Skin care tips for women with sensitive facial skin
Posted by mandyf on July 27, 2012
While the actual percentage of women that suffer from what would be clinically termed as sensitive skin is fairly low, at some time or another nearly all women have short term bouts with the negative effects of sensitive skin. The hallmark signs of sensitive skin redness, itchiness, mild burning, and blotchiness to a lesser degree in severe cases. Whether you have naturally sensitive skin or deal with the occasional outbreak of sensitive skin there is good news – it is completely manageable.
One of the biggest mistakes women with sensitive skin often make according to Patricia Wexler who is Mount Sinai’s associate clinical professor of dermatology, is that they don’t know what they are sensitive to which can aggravate sensitive skin, and they they use products they believe will help that actually worsen the problem. Wexler points out that anti-aging and acne formulas can present a particular problem to women with sensitive skin in her January of 2010 Allure magazine interview due to the high presence of hydroxy acids like glycolic acid that most contain. Other irritants to sensitive skin found in most anti-aging and acne formulas are retinol, benzoyl peroxide, and even Vitamin C in higher concentrations due to the presence of citric acid which can cause a burning or stinging sensation.
If you use these products, Wexler recommends ceasing their use immediately if you experience any of the above mentioned issues associated to sensitive skin. Once the problem is under control, you can begin using the products again, however they should be reintroduced one product at a time in a smaller quantity. It is advised you test a product on a small patch of skin on your neck for about one week. If there is no reaction, then the specific product can be considered safe for use on your skin in a limited scope. Wexler advises using each product cleared as safe only three times each week until you can truly determine if the product is friendly to your skin. Continue testing each product you use in a similar manner discontinuing the use of any product that causes a rash, burning, or any form of irritation.
If you are now or in the future suffering from a sensitive skin outbreak there are three simple steps to follow to help quell the symptoms. Before following these steps it is important that you identify what kind of skin you have, ie; oily, dry or combination skin. It is further important you stick with the plan to realize true benefits, one treatment is not going to solve your problems.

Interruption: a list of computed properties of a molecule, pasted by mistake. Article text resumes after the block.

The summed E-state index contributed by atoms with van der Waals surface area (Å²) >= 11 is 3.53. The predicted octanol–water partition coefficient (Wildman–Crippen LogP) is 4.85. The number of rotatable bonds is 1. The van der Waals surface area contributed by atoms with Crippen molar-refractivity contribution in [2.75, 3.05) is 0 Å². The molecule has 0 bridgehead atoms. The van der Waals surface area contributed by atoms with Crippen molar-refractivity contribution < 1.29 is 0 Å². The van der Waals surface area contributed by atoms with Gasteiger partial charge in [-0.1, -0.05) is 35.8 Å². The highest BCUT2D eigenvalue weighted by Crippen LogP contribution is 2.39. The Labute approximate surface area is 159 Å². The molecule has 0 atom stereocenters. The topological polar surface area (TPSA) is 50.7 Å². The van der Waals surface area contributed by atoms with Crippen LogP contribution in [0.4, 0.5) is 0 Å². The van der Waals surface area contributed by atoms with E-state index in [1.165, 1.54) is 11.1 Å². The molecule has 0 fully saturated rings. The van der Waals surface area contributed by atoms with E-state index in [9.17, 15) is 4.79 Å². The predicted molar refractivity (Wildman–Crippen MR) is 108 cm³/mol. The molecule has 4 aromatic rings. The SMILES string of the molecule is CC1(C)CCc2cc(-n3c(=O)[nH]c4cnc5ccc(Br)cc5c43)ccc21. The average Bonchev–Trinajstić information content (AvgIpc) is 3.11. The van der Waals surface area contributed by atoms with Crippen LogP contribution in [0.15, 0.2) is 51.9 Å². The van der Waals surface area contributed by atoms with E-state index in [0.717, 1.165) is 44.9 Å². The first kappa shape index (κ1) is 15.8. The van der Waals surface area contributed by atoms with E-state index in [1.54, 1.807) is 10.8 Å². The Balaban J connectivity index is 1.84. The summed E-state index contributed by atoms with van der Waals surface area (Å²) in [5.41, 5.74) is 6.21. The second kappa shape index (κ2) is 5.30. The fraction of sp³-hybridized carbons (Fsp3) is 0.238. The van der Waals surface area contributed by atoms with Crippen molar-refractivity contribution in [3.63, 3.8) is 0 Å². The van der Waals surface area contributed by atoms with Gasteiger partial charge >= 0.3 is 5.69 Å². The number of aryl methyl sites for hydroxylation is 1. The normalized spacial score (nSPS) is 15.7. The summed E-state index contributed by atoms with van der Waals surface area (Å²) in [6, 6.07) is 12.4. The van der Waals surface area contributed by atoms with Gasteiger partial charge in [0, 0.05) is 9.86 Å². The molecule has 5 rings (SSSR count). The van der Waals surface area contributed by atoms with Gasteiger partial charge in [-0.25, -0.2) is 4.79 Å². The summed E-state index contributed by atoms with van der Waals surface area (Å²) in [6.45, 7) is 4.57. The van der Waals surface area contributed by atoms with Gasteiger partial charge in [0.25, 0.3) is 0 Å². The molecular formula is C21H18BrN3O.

The first step is cleansing your skin. Rinse your face with lukewarm water and then apply a fragrance free soap to your face you have previously lathered up on your hands. Gently work the soap over your face with your hands. Do not use a buffer or facecloth as they can be too harsh and serve to aggravate your skin. When you have finished cleansing, use a towel to blot your skin until it is damp, do not scrub your skin dry. Once that is completed be sure to avoid applying any toners even if they are free of alcohol.
Step two is protecting your skin. Using an SPF 30 moisturizer which is specifically designed for sensitive skin is your best bet. Something that contains licochalcone, bisabolo, or feverfew are what you are really looking for as they naturally calm skin. If possible you ideally want this formula to have a sunscreen which uses titanium dioxide or zinc oxide as they are gentler on the skin.
The final step is nighttime care. Each night night after cleansing your skin, apply a lotion that contains ceramides. Ceramides do a great job of penetrating wrinkles and lines to help repair and build the skin barrier that keeps skin looking healthy and reduces the odds of sensitive skin breakouts. If you do have acne problems and need something to help keep that under control, you can use a lotion prior to going to bed to help treat that, but should focus on one that has a salicylic acid level of 2% or less.
As each person has unique issues with their skin and sensitive skin can be particularly difficult to treat, this treatment plan will not work equally well for all women. Most women will find this program helpful, but for serious issues associated to sensitive skin it is best to seek out the advice of a dermatologist who can better identify the exact nature of the problem and the safest and most effective treatment plan.